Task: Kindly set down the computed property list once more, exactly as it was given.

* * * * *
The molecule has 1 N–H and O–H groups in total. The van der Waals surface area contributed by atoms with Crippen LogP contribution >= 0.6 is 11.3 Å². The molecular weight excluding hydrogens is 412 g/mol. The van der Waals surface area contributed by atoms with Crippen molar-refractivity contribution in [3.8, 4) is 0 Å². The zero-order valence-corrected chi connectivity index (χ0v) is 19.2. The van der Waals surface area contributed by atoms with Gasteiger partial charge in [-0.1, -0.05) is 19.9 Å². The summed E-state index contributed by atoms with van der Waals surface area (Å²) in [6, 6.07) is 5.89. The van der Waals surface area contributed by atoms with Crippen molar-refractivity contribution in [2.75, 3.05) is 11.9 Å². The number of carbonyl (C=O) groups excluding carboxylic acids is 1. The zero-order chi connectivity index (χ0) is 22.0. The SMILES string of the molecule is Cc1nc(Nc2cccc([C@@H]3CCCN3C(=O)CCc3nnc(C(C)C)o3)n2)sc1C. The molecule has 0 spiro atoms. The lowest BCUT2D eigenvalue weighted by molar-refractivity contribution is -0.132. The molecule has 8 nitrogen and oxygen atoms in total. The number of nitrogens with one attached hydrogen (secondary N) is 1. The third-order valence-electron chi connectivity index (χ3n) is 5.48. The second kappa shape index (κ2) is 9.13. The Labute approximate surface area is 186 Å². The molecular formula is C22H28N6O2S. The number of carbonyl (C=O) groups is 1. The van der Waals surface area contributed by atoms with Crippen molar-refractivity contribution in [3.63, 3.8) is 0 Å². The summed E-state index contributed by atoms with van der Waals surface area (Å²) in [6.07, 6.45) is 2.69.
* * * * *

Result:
The molecule has 1 N–H and O–H groups in total. The van der Waals surface area contributed by atoms with Crippen LogP contribution >= 0.6 is 11.3 Å². The molecular weight excluding hydrogens is 412 g/mol. The van der Waals surface area contributed by atoms with Crippen molar-refractivity contribution in [3.8, 4) is 0 Å². The zero-order valence-corrected chi connectivity index (χ0v) is 19.2. The van der Waals surface area contributed by atoms with Gasteiger partial charge in [-0.1, -0.05) is 19.9 Å². The summed E-state index contributed by atoms with van der Waals surface area (Å²) in [6, 6.07) is 5.89. The van der Waals surface area contributed by atoms with Crippen molar-refractivity contribution in [2.75, 3.05) is 11.9 Å². The number of carbonyl (C=O) groups excluding carboxylic acids is 1. The zero-order chi connectivity index (χ0) is 22.0. The SMILES string of the molecule is Cc1nc(Nc2cccc([C@@H]3CCCN3C(=O)CCc3nnc(C(C)C)o3)n2)sc1C. The molecule has 0 spiro atoms. The lowest BCUT2D eigenvalue weighted by molar-refractivity contribution is -0.132. The molecule has 8 nitrogen and oxygen atoms in total. The number of nitrogens with one attached hydrogen (secondary N) is 1. The third-order valence-electron chi connectivity index (χ3n) is 5.48. The second kappa shape index (κ2) is 9.13. The Labute approximate surface area is 186 Å². The molecular formula is C22H28N6O2S. The number of carbonyl (C=O) groups is 1. The van der Waals surface area contributed by atoms with Crippen molar-refractivity contribution in [3.63, 3.8) is 0 Å². The summed E-state index contributed by atoms with van der Waals surface area (Å²) in [6.07, 6.45) is 2.69.